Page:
During my New Orleans childhood, street vendors walking along beside colorful horse-drawn wagons peddled bananas for “ten cents a dozen, two dozen for fifteen cents.” Why so cheap? They paid nothing.
U.S. Marines’ bayonets supported Central American governments that gave a monopoly to United Fruit that transported its products through my hometown harbor. In the Depression, profits could tumble overnight; if the company did fancy the price when the ships arrived, bananas would go into the Mississippi. The vendors had only to climb the levee and scoop whatever washed ashore.
Men, women and children in these so-called “banana republics” lived frequently in terrible poverty under repressive regimes headed by strong men, as they were known, who served at the pleasure of this renowned democracy. If the American “establishment” (government and business) did not like merely the attitude of Latino rulers, the Marines were sent in to enforce change. This is why so many of our southern neighbors refer to the United States as “the colossus of the North,” or worse. When Chile’s leftist regime was bowled over by the dictator Augusto Pinochet, Washington scarcely made its role invisible.
Every administration has followed the hypocritical philosophy. There is even a special word taken from German: “Realpolitik” means something more than the reality of politics; it carries along an explicit corruption of spirits and ideals, as proven in the banana policy. Readers should remember when the Central Intelligence Agency overturned the original Islamic republic in Iran. America’s involvement in toppling Egypt’s King Farouk was whispered, especially in English circles, but never proven, especially when the land’s first president Gamal Abdul Nasser received so much Russian largesse, including the Aswan Dam. Fortune favored Washington more when Anwar Sadat became the big man in Cairo; he was assassinated in 1981.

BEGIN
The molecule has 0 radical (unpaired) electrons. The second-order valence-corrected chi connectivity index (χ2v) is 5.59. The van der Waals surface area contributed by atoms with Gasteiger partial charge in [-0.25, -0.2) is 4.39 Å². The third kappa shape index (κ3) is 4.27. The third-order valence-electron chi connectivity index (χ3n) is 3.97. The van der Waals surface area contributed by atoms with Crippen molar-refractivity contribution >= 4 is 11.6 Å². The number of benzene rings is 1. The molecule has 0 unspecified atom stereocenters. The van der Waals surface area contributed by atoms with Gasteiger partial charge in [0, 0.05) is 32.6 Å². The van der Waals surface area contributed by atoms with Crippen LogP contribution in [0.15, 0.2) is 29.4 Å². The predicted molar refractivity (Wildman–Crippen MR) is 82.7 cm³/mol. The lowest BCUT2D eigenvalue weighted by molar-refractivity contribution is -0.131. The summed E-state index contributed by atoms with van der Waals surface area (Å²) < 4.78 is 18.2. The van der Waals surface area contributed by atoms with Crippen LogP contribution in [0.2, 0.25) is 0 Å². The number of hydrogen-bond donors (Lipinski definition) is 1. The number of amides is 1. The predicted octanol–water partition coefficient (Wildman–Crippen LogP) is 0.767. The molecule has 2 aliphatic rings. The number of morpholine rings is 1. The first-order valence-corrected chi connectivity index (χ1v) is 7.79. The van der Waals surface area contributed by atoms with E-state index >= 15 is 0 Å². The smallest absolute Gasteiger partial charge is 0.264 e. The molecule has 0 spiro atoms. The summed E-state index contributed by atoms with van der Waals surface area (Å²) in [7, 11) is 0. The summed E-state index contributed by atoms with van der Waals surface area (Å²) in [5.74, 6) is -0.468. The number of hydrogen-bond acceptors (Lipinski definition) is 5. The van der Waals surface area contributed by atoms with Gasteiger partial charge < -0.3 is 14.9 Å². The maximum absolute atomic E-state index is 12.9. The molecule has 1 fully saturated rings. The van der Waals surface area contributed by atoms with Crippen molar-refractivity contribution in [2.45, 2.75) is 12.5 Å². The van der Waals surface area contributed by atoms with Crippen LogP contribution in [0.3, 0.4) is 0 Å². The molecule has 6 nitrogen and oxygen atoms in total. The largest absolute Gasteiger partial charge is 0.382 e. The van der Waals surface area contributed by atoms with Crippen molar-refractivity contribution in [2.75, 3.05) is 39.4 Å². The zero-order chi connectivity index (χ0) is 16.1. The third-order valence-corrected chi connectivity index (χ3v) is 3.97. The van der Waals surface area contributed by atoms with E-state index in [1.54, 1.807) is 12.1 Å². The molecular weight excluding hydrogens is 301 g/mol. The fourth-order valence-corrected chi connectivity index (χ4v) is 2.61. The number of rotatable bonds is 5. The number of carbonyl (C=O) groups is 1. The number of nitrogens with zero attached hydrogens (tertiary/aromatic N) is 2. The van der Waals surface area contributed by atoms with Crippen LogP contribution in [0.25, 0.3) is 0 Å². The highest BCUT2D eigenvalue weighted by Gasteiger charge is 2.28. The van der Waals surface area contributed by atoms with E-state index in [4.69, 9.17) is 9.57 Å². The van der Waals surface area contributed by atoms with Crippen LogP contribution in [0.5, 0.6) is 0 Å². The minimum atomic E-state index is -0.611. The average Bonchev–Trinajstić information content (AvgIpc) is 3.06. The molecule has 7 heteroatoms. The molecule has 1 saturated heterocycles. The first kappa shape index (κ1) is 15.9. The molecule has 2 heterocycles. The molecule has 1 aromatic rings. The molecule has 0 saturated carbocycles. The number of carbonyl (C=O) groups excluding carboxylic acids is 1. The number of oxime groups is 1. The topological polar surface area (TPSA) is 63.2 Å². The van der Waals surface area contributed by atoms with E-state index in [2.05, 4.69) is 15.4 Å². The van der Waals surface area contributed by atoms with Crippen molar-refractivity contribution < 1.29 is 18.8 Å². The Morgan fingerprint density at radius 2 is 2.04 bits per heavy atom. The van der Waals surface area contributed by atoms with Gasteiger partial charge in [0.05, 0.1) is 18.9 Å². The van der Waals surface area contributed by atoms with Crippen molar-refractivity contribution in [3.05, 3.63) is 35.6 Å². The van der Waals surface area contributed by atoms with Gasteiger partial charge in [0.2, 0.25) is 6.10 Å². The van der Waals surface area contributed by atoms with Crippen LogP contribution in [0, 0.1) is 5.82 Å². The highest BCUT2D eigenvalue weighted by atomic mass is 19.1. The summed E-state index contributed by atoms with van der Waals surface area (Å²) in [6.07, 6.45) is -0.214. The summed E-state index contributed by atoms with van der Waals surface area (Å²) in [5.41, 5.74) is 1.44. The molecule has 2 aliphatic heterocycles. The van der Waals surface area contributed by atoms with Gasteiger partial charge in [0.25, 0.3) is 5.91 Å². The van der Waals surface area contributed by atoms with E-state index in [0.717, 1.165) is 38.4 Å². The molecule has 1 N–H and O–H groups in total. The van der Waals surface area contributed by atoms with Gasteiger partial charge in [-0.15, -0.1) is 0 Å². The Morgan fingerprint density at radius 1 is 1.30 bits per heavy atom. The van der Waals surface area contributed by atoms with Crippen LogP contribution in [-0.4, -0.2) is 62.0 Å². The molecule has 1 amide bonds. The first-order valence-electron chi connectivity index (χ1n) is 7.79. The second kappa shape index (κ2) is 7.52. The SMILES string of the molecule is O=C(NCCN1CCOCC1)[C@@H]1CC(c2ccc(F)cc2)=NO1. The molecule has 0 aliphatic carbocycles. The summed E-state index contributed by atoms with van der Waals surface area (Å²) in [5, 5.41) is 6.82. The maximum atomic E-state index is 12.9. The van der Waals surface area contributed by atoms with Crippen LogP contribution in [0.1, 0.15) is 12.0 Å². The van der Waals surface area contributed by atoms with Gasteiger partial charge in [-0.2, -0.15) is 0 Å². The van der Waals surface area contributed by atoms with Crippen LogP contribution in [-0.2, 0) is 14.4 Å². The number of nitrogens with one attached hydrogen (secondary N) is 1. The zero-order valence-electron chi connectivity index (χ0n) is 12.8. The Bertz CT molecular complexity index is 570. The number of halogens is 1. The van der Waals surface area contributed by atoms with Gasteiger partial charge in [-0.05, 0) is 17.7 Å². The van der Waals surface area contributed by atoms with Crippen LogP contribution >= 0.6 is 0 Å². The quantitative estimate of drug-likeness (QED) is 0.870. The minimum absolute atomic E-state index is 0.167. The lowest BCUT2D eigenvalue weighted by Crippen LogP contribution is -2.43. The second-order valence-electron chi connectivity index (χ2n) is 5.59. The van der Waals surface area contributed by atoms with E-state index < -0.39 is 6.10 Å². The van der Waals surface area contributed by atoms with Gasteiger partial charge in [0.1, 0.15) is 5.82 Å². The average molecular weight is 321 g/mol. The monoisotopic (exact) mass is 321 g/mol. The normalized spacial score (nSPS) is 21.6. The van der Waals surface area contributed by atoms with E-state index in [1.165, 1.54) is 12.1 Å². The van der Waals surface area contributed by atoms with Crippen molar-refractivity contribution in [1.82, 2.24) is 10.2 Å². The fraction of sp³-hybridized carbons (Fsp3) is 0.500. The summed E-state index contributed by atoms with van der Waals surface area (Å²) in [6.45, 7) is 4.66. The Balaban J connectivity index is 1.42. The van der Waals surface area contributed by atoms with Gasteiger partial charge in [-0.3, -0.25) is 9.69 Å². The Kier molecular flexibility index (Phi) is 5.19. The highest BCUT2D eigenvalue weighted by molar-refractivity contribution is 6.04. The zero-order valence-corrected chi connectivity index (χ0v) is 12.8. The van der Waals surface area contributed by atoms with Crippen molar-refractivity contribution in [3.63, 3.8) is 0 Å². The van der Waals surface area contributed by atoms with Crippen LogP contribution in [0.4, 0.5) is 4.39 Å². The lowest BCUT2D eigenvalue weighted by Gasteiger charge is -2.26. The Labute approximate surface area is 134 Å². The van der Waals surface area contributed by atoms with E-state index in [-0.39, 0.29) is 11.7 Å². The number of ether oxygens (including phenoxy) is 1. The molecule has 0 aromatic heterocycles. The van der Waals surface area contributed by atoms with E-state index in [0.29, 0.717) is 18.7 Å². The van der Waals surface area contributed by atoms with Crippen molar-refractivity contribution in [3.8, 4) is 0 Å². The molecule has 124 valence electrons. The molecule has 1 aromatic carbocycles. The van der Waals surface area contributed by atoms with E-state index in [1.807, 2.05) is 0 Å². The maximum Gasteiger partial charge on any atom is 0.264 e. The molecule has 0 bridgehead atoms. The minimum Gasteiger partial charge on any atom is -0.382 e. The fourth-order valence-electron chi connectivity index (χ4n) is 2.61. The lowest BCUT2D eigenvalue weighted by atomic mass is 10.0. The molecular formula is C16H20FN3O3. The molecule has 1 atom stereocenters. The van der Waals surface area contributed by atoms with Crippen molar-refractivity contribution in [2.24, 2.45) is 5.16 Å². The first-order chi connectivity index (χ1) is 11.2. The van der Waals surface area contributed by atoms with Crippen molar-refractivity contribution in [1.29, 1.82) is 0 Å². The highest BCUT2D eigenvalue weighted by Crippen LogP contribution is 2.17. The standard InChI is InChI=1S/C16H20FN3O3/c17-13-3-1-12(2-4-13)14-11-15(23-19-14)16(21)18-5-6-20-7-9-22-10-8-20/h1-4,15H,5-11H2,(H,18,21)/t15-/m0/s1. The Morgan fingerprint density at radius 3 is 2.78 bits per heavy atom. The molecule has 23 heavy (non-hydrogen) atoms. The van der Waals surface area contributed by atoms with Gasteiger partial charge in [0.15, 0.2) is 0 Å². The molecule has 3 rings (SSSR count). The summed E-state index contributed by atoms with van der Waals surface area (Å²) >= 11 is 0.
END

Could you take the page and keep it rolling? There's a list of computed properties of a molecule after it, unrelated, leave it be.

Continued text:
After the Soviet Union disappeared, President Husni Mabarak has never lacked for gold straight out of Fort Knox; in almost 30 years he has spit on democracy, tortured and crushed political opponents under the knowing eyes of Presidents Ronald Reagan, George H. W. Bush, Bill Clinton, and George W. Bush and the Oval Office’s current occupant, Obama Hussein Barack. Each similarly named chief executive is now in a shoot-out from which neither can retreat.
The Egyptian insists on muscling in his particular pick to run the United Nations Educational, Scientific and Cultural Organization. Farouk Hosni not only has a staunch record of opposition against the very idea of Israel, as a Jewish state, his opponents charge he was the mastermind behind Cairo’s debilitating censorship of arts and everything that deviates from his president’s personal inclination. Furthermore, he is very mean as a human being.
Having failed to convince Mr. Mubarak to choose a less controversial choice, the United States, Britain and France decided to become “neutral,” at Washington’s insistence. For the man who has ruled the land of the Nile for almost 20 years, the issue has become a matter of self-dignity. Reportedly he rages while all the world heads try to stay out of sight.
Meanwhile, the U.S.-Afghan situation has become messier and messier. Public opinion surveys reveal Americans are becoming radically alienated from their troops’ role in supporting Hamid Karzai; the allegations of voting fraud on his part, combined with increasing losses and civilian deaths, are rapidly dissipating whatever remained of popular backing for the effort in Afghanistan.
In a broadcast this week, holdover Secretary of Defense Robert Gates vowed “both Afghanistan and Pakistan can count on us for the long term.” That’s not what Barack Obama promised in campaigning for president.